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Trees for Wind Shelter
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Trees for Wind Shelter

Shelterbelts or windbreaks are narrow belts of trees designed to block damaging winds. As a result of wind tunnel research we now know a great deal about how the design and management of a belt of trees might influence wind speed on both sides of the belt. Field based studies undertaken across Australia as part of a national windbreaks research program has provided practical experience to support this theory.

Basic Function Of A Shelter Belt And Surface Roughness
A universal function that describes wind flow for a long, thin wind barrier standing on a large, flat surface with the wind blowing normal (perpendicular) to the barrier:

U = mean horizontal wind speed
Uh = mean approach horizontal wind speed at barrier top height in the open
h = shelterbelt height
x = perpendicular distance from the windbreak
z = height above the surface
zo = surface roughness parameter
L = Monin-Obukhov stability length (a measure of atmospheric stability)
P = shelter belt porosity (ratio of perforated area to total area)
Reference: McNaughton, K.G. (1988), 'Effects of Windbreaks on Turbulent Transport and Microclimate', Agriculture Ecosystems and Environment, Vol. 22/23, pp 17-40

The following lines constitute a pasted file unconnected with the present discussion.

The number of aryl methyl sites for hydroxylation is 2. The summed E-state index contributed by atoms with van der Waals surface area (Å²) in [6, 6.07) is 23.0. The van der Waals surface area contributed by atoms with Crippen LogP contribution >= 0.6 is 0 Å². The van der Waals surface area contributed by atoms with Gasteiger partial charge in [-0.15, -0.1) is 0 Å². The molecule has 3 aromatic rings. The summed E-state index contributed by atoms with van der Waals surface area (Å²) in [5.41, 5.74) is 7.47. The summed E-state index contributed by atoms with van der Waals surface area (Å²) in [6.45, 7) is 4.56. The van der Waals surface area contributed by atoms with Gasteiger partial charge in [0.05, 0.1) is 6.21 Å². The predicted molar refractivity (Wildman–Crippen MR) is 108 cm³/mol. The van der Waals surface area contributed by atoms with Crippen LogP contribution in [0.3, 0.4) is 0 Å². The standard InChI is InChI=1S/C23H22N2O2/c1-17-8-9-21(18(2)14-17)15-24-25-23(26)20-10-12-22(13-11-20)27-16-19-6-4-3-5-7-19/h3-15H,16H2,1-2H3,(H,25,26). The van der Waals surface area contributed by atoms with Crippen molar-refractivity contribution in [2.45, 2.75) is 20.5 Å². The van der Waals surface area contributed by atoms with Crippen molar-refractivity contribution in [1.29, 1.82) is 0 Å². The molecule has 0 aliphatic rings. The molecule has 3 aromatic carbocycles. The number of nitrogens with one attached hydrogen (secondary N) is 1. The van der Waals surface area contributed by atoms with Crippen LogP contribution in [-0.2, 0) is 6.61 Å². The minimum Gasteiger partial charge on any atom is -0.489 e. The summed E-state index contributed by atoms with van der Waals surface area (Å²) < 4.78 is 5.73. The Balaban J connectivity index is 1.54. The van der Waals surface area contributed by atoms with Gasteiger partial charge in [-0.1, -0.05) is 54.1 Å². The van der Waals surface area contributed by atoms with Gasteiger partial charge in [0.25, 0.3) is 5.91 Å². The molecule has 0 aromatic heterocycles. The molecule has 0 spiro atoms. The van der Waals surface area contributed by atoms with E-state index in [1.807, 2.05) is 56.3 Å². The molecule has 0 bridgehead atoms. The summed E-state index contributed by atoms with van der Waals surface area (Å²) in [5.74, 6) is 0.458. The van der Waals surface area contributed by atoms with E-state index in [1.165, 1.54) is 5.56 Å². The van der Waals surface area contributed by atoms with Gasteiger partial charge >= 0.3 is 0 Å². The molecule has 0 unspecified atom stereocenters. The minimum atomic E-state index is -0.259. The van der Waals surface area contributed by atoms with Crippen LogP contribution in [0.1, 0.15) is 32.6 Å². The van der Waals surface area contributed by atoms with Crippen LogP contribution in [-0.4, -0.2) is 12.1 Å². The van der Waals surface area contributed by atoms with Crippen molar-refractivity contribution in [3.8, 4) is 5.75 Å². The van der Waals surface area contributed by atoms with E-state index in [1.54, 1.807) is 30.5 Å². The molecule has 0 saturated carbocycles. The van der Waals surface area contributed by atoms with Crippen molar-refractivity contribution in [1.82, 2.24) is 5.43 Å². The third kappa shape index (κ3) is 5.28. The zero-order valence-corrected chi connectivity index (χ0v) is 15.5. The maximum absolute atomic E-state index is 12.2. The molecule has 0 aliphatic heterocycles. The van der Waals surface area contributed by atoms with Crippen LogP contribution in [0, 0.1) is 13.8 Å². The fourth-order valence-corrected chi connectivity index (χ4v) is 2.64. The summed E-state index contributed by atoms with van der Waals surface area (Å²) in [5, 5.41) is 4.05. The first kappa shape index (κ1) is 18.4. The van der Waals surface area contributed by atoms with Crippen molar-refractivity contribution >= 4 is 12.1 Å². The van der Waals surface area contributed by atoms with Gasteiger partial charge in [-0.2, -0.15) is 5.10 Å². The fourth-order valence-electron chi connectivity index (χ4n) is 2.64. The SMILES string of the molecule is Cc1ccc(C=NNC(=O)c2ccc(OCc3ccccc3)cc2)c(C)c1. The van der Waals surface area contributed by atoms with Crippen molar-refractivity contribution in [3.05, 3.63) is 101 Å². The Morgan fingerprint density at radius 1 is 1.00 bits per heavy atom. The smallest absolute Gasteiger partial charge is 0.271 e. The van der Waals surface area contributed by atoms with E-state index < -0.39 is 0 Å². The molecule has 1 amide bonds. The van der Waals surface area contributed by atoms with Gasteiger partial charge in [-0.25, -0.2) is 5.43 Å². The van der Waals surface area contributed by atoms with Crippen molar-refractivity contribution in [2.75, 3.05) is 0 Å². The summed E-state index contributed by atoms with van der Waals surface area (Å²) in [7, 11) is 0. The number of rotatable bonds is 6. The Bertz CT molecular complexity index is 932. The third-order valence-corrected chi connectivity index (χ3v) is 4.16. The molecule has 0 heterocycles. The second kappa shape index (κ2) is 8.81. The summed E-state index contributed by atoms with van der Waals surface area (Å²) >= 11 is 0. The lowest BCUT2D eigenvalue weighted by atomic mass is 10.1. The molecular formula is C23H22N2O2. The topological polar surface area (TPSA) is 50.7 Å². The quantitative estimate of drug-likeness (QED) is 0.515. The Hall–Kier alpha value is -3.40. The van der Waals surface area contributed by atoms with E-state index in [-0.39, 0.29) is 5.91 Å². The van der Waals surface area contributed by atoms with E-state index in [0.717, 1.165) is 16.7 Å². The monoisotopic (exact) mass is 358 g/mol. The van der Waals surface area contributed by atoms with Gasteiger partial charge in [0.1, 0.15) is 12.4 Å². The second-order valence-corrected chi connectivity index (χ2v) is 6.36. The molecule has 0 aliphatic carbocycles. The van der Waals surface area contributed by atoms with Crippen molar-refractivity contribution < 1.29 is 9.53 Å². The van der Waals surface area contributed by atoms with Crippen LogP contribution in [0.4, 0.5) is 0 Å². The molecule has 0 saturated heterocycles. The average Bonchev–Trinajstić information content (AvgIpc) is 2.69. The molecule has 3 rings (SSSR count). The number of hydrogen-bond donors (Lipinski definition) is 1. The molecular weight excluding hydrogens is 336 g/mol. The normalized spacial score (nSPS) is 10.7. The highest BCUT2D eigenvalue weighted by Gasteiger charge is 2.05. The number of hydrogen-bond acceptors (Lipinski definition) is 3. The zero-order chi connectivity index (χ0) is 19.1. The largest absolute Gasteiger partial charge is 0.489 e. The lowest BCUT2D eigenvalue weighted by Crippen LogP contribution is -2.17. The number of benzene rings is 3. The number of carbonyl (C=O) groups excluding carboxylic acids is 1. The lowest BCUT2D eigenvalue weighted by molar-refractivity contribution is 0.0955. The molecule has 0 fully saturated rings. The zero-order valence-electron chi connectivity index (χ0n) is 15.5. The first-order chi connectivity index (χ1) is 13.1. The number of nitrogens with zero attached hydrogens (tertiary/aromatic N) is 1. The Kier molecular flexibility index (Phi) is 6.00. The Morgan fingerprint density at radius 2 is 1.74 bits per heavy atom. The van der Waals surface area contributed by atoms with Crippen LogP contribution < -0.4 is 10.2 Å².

Surface roughness is only one of many factors that will influence the efficiency of a shelter belt However the greater the surface roughness preceding a shelter belt, the greater the turbulence of the wind hitting the windbreak and therefore the lower the efficiency of the windbreak. Likewise, atmospheric stability will also influence shelterbelt efficiency. Farmers may be able to influence the orientation, height andporosity of a shelterbelt. They might also be able to manage their crops or stock effectively so as to take advantage of the shelter provided.

The extent of the shelter effect is directly proportional to the height of the belt and this is why it is common to express the extent of the shelter effect as a multiple of tree (or belt) height, e.g. 20H is 20 times the tree (or belt) height. Shelter effects have been routinely measured to 20H - 25H, with the effect of the shelterbelt being marginal after 30H.

Windspeed at Distances from Windbreak

Reference: Cleugh, H. (1997), 'Trees for Shade and Shelter' in Design Principles for Farm Forestry: A guide to assist farmers to decide where to plant trees and farm plantations on farms eds. Abel, N. et al, RIRDC, Canberra, pp.39-52

Shelterbelt Examples
Orientation of Shelterbelts
Porosity of the Shelterbelt
Gaps and End Effects
Effect of Shelterbelts on Microclimate
Effect of Multiple Shelterbelts

The effect of scattered trees and plantations on wind speeds is quite different to that of shelterbelts. In the case of scattered trees, the strongest winds tend to flow evenly over the top of the canopies, leaving the wind speeds at ground level much lower over the whole area. Measurements taken amongst widely spaced trees spread across grazing land indicate that reductions in wind speed of 40% over the whole paddock are possible with just 17 large remnant eucalypt trees per hectare, or about 200 young pruned timber trees per hectare. The larger the trees or the greater the stocking rate, the slower the wind speed will be. Such areas may be valuable as stock havens for ‘off-shears’ sheep or developed as special lambing or calving areas.

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